Whitehat hacker's laptop, cellphones seized and searched
Posted on 19 November 2010.
The well-known whitehat hacker and security researcher that goes by the handle Moxie Marlinspike has recently experienced firsthand the electronical device search that travelers are sometimes submitted to by border agents when entering the country.

He was returning from the Dominican Republic by plane, and when he landed at JFK airport, he was greeted by two U.S. Customs officials and taken to a detention room where they kept him for almost five hours, took his laptop and two cell phones and asked for the passwords needed to access the encrypted material on them.

He refused to do so, and all the devices were returned to him before he was released, but he thinks that there is a high possibility that the contents were copied and that hardware was modified or new keyboard firmware was installed. I cant trust any of these devices now, Marlinspike said to Wired.

But this is not the first time Marlinspike has experienced what it means to get additional attention from the authorities. He tells of an instance from two months ago when he wasn't able to print out his boarding pass and asked ticket agents to do that for him. They weren't able to do so immediately because they needed to inform the DHS of his travel arrangements first, and so he discovered that he was on a federal watchlist.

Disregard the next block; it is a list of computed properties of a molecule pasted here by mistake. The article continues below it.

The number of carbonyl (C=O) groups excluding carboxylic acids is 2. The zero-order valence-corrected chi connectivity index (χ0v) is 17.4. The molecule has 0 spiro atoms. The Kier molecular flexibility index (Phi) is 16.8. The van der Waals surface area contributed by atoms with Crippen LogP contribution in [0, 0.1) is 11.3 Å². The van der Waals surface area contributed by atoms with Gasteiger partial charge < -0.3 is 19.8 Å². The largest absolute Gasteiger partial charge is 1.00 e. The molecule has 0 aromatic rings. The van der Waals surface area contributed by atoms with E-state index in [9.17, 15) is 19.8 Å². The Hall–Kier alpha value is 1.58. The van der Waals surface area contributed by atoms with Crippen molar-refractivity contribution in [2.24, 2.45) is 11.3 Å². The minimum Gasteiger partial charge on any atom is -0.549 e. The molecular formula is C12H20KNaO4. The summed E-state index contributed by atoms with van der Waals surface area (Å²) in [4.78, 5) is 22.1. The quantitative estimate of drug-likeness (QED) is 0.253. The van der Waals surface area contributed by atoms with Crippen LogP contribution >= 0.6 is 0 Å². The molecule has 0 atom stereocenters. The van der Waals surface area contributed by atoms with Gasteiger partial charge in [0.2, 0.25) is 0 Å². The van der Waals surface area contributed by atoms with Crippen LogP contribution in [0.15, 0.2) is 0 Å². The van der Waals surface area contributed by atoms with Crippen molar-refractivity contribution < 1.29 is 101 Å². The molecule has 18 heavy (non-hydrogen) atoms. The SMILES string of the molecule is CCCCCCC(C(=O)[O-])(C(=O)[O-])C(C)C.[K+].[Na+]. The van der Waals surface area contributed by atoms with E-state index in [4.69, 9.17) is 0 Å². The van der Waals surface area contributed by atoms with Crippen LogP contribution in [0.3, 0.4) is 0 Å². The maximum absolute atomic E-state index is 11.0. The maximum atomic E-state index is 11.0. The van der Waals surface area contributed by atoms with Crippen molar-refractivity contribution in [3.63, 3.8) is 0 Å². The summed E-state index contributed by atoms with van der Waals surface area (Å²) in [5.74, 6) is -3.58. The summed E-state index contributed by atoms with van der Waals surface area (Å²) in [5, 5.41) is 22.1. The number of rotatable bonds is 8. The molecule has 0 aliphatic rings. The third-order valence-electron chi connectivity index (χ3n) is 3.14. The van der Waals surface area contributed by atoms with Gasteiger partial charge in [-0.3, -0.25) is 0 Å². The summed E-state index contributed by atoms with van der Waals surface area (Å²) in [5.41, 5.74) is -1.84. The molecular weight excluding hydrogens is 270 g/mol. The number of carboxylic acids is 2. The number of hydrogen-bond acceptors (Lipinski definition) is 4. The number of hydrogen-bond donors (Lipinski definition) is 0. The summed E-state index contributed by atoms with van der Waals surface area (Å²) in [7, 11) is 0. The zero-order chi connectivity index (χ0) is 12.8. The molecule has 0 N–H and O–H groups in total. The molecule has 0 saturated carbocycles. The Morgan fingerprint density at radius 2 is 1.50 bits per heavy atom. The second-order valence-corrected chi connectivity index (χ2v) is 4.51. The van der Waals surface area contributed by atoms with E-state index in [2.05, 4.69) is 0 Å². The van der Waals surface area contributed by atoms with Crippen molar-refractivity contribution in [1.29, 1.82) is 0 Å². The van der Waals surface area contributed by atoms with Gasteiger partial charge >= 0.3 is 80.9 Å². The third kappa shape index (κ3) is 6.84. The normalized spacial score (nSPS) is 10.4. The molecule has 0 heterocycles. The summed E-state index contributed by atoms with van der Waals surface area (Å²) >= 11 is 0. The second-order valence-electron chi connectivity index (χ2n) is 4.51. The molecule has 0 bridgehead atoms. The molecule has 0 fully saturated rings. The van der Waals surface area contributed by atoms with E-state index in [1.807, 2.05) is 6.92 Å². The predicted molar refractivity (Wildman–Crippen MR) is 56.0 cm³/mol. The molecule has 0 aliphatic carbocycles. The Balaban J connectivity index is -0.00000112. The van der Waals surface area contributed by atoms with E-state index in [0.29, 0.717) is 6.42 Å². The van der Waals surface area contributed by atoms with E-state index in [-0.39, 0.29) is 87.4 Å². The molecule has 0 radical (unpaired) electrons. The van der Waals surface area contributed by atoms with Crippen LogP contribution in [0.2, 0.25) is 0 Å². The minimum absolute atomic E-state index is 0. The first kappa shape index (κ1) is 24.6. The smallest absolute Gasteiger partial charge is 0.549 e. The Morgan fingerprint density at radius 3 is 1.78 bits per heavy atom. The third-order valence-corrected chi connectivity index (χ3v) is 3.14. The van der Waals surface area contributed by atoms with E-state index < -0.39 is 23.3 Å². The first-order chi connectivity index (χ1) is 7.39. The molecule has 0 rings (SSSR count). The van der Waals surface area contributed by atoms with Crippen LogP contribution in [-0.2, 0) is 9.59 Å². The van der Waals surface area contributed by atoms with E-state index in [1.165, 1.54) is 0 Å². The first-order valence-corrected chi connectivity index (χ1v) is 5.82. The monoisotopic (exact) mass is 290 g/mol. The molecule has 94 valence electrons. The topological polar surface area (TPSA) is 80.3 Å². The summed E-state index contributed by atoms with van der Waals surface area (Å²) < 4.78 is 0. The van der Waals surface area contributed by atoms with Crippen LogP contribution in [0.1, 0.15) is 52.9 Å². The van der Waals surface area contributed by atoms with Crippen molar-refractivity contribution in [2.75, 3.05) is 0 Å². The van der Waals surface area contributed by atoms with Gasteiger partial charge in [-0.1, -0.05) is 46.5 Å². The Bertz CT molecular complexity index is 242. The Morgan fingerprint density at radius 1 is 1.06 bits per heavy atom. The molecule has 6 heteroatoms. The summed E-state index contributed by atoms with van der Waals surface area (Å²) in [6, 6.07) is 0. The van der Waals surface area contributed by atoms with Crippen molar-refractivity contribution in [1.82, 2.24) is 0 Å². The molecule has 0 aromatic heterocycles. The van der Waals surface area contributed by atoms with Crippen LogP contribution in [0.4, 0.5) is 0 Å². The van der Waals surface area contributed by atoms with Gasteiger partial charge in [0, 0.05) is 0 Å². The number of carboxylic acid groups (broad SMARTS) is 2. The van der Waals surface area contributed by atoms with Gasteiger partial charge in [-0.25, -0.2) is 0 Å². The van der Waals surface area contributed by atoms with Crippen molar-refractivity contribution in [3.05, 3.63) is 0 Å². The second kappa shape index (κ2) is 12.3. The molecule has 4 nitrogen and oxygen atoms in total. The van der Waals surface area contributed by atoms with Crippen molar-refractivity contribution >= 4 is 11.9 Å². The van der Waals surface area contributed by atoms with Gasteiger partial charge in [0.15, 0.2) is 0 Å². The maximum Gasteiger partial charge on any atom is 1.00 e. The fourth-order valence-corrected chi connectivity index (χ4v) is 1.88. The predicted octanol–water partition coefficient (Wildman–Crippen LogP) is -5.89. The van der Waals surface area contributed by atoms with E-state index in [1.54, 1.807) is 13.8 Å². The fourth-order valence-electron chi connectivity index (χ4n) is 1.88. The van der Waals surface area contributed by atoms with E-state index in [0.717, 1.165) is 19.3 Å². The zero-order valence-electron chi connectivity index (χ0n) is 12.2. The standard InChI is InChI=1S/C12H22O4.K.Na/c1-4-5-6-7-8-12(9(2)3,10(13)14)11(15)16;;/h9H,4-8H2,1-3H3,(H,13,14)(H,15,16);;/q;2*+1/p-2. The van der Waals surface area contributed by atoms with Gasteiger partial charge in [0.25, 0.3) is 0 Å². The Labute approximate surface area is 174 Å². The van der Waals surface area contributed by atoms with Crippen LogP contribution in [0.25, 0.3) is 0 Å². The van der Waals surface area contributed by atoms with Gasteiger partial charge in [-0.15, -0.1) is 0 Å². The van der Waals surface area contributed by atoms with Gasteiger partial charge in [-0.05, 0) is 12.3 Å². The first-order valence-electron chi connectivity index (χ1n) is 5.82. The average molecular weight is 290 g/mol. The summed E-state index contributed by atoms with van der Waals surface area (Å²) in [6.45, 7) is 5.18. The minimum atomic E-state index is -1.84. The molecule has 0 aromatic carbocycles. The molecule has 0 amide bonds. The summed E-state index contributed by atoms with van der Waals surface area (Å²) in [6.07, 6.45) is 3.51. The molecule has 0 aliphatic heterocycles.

Then, when he was returning home from the Black Hat security conference in Abu Dhabi, he was submitted to questioning by an agent from the U.S. Consulate in Frankfurt during his layover on the city's airport.

He speculates that this increased attention he has been receiving lately might have something to do with the recent detainment and interrogation that Jake Appelbaum, a U.S. representative for WikiLeaks, was submitted some months ago when he was traveling from Holland to the U.S. in order to attend the DefCon hacker conference. During this time, his laptop and three cell phones were seized and, Marlinspike believes, his contact information might have been on them since he is a friend of Appelbaum's - but the denies having any connection with Wikileaks himself.

"I have no idea what's going on, why this is happening to me," Marlinspike said in an interview for CNET. "From the questions I've had to field it seems like this is part of some larger fishing expedition. There is someone somewhere who wants access to something on my laptop or my phone and they can't just come and ask me for it. And they can't get a warrant without suspicion. So, they wait for me to travel internationally because at the border they can do anything they want."






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